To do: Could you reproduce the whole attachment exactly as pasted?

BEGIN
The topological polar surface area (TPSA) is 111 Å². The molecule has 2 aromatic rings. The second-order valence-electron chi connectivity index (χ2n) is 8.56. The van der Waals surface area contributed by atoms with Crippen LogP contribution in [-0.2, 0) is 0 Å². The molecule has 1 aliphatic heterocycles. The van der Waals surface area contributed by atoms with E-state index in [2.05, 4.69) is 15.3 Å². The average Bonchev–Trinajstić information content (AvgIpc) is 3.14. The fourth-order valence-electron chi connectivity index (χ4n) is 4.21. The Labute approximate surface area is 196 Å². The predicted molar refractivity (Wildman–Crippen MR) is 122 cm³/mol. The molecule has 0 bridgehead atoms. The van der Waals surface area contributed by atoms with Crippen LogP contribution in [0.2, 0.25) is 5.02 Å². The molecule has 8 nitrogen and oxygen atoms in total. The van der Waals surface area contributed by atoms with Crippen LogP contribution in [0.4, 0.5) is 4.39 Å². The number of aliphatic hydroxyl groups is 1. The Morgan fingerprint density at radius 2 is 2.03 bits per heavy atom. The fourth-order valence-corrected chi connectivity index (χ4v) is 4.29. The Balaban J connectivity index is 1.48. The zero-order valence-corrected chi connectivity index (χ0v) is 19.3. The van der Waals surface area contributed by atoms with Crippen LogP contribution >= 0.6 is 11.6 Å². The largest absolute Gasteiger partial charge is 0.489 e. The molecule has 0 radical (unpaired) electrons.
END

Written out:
The topological polar surface area (TPSA) is 111 Å². The molecule has 2 aromatic rings. The second-order valence-electron chi connectivity index (χ2n) is 8.56. The van der Waals surface area contributed by atoms with Crippen LogP contribution in [-0.2, 0) is 0 Å². The molecule has 1 aliphatic heterocycles. The van der Waals surface area contributed by atoms with E-state index in [2.05, 4.69) is 15.3 Å². The average Bonchev–Trinajstić information content (AvgIpc) is 3.14. The fourth-order valence-electron chi connectivity index (χ4n) is 4.21. The Labute approximate surface area is 196 Å². The predicted molar refractivity (Wildman–Crippen MR) is 122 cm³/mol. The molecule has 0 bridgehead atoms. The van der Waals surface area contributed by atoms with Crippen LogP contribution in [0.2, 0.25) is 5.02 Å². The molecule has 8 nitrogen and oxygen atoms in total. The van der Waals surface area contributed by atoms with Crippen LogP contribution in [0.4, 0.5) is 4.39 Å². The number of aliphatic hydroxyl groups is 1. The Morgan fingerprint density at radius 2 is 2.03 bits per heavy atom. The fourth-order valence-corrected chi connectivity index (χ4v) is 4.29. The Balaban J connectivity index is 1.48. The zero-order valence-corrected chi connectivity index (χ0v) is 19.3. The van der Waals surface area contributed by atoms with Crippen LogP contribution >= 0.6 is 11.6 Å². The largest absolute Gasteiger partial charge is 0.489 e. The molecule has 0 radical (unpaired) electrons.